Research on divorce during the past decade has focused on a range of topics, including the predictors of divorce, associations between divorce and the well-being of children and former spouses, and interventions for divorcing couples. Methodological advances during the past decade include a greater reliance on nationally representative longitudinal samples, genetically informed designs, and statistical models that control for time-invariant sources of unobserved heterogeneity. Emerging perspectives, such as a focus on the number of family transitions rather than on divorce as a single event, are promising. Nevertheless, gaps remain in the research literature, and the review concludes with suggestions for new studies.
Key Words: adult outcomes, child/adolescent outcomes, demography, divorce, family policy.
Divorce continues to be a major topic of scholarly interest. A search using the ISI Web of Science bibliographic database in August 2009 revealed a total of 1,980 articles published in social science journals since (and including) 2000 that listed divorce as a key topic. Given the large amount of published material, many high-quality studies conducted during the last decade do not appear in this review. In addition, I omitted studies of "informal divorces" among unmarried cohabiting parents. Although a large proportion of cohabiting unions end in disruption, this topic is beyond the scope of the current review. Readers should note that the majority of marital separations end relatively quickly in reconciliation or dissolution. For this reason, most of the research described herein does not distinguish between separation and divorce. This article begins with an update on the demography of divorce. I then discuss topics that have received the most attention from researchers during the last decade: predictors of divorce, associations between divorce and the well-being of children and former spouses, and interventions for divorcing families. The final section provides suggestions for future studies.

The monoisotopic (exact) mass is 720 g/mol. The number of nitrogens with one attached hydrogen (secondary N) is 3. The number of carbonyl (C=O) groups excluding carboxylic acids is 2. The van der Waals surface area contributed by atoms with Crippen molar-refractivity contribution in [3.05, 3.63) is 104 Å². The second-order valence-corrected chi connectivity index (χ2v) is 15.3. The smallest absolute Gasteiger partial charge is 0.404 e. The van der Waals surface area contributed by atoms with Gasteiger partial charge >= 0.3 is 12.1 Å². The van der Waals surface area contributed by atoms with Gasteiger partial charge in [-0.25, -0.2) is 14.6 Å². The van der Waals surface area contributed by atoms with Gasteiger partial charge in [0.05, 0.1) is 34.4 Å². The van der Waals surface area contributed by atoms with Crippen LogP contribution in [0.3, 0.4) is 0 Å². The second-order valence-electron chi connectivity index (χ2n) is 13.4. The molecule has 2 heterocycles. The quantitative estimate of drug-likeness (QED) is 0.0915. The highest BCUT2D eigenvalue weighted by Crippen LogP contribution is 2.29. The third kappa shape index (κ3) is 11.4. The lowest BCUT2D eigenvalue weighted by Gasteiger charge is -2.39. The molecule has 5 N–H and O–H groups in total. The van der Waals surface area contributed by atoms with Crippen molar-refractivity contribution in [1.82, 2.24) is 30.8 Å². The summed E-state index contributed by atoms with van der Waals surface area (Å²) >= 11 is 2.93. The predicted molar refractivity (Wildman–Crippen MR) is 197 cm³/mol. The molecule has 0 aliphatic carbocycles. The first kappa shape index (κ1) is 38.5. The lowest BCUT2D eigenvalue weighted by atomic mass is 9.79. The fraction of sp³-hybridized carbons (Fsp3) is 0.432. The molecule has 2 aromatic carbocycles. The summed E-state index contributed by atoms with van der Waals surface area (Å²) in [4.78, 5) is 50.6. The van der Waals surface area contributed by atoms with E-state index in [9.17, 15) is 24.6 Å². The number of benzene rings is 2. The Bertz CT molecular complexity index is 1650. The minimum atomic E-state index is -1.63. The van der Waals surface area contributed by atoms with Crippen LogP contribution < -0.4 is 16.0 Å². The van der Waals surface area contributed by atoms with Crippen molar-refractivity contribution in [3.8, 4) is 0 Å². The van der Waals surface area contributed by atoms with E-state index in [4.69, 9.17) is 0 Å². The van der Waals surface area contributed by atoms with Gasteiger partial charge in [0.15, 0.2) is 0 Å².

DEMOGRAPHY OF DIVORCE: DIVORCE IN THE UNITED STATES
Determining how common divorce is would seem to be a straightforward task. Unfortunately, several states do not submit vital statistics on divorce to the federal government on a regular basis. For example, in 2004, California, Georgia, Hawaii, Indiana, and Louisiana did not report this information. For this reason, we do not have a complete count of how many divorces occur in the United States annually. Nor do we have an official estimate of the number of children affected by divorce every year.
Despite this limitation, the U.S. Census Bureau uses data from participating states to publish an annual crude divorce rate, which is the number of divorces per 1 ,000 people in the population. This measure is less than optimal because it is affected by the age structure of the population as well as the proportion of married adults. A better measure - the refined divorce rate - is the number of divorces per 1,000 married women. Nevertheless, the correlation between the crude divorce rate and the refined divorce rate between 1960 and 1996 is over .90 (author's calculations), so the crude rate is a useful proxy for the refined rate. The crude divorce rate rose from 2.2 in 1960 to 5.2 in 1980 - a 136% increase. This rate then dropped gradually to 3.6 in 2006- a 31% decline (U.S. Census Bureau, 2008, Table 77). A study by Heaton (2002) found that the rise in age at first marriage since the 1980s and, to a lesser extent, increased education appear to be responsible for this decline.
An alternative approach is to estimate the probability that members of different birth cohorts end their marriages in divorce. Although more difficult to calculate, this statistic has the advantage of being easier to understand than the crude divorce rate. Schoen and CanudasRomo (2006) estimated that the probability of a marriage ending in divorce for women increased linearly since 1910 and then reached a plateau between 1990 and 2000, the final year for which the authors provided estimates. …